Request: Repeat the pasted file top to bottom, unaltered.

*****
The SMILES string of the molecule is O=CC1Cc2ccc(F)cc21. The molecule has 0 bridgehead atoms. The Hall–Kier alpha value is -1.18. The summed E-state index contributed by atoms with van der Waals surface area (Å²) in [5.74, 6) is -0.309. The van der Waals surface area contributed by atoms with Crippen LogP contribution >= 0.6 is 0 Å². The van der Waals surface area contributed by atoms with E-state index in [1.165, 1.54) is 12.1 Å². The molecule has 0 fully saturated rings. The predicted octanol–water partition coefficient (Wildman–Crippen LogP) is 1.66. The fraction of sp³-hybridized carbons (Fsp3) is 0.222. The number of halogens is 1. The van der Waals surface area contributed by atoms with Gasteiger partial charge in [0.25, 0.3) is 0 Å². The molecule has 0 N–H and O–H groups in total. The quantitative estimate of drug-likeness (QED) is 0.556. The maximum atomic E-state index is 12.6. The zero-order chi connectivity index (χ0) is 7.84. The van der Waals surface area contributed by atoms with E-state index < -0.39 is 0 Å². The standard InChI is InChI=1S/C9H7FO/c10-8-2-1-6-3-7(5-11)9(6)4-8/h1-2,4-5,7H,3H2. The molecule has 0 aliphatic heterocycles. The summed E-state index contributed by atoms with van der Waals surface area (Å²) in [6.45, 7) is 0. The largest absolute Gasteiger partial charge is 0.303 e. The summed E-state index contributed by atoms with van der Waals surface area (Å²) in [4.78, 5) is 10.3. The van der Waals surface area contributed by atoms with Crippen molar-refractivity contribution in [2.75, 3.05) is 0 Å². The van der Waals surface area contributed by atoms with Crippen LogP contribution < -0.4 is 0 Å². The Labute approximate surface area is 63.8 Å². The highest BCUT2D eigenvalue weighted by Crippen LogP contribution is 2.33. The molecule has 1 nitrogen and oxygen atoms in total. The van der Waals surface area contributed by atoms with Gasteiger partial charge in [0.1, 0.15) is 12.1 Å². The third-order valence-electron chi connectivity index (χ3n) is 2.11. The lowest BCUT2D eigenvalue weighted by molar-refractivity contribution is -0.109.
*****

The SMILES string of the molecule is O=CC1Cc2ccc(F)cc21. The molecule has 0 bridgehead atoms. The Hall–Kier alpha value is -1.18. The summed E-state index contributed by atoms with van der Waals surface area (Å²) in [5.74, 6) is -0.309. The van der Waals surface area contributed by atoms with Crippen LogP contribution >= 0.6 is 0 Å². The van der Waals surface area contributed by atoms with E-state index in [1.165, 1.54) is 12.1 Å². The molecule has 0 fully saturated rings. The predicted octanol–water partition coefficient (Wildman–Crippen LogP) is 1.66. The fraction of sp³-hybridized carbons (Fsp3) is 0.222. The number of halogens is 1. The van der Waals surface area contributed by atoms with Gasteiger partial charge in [0.25, 0.3) is 0 Å². The molecule has 0 N–H and O–H groups in total. The quantitative estimate of drug-likeness (QED) is 0.556. The maximum atomic E-state index is 12.6. The zero-order chi connectivity index (χ0) is 7.84. The van der Waals surface area contributed by atoms with E-state index < -0.39 is 0 Å². The standard InChI is InChI=1S/C9H7FO/c10-8-2-1-6-3-7(5-11)9(6)4-8/h1-2,4-5,7H,3H2. The molecule has 0 aliphatic heterocycles. The summed E-state index contributed by atoms with van der Waals surface area (Å²) in [6.45, 7) is 0. The largest absolute Gasteiger partial charge is 0.303 e. The summed E-state index contributed by atoms with van der Waals surface area (Å²) in [4.78, 5) is 10.3. The van der Waals surface area contributed by atoms with Crippen molar-refractivity contribution in [2.75, 3.05) is 0 Å². The van der Waals surface area contributed by atoms with Crippen LogP contribution < -0.4 is 0 Å². The Labute approximate surface area is 63.8 Å². The highest BCUT2D eigenvalue weighted by Crippen LogP contribution is 2.33. The molecule has 1 nitrogen and oxygen atoms in total. The van der Waals surface area contributed by atoms with Gasteiger partial charge in [0.1, 0.15) is 12.1 Å². The third-order valence-electron chi connectivity index (χ3n) is 2.11. The lowest BCUT2D eigenvalue weighted by molar-refractivity contribution is -0.109.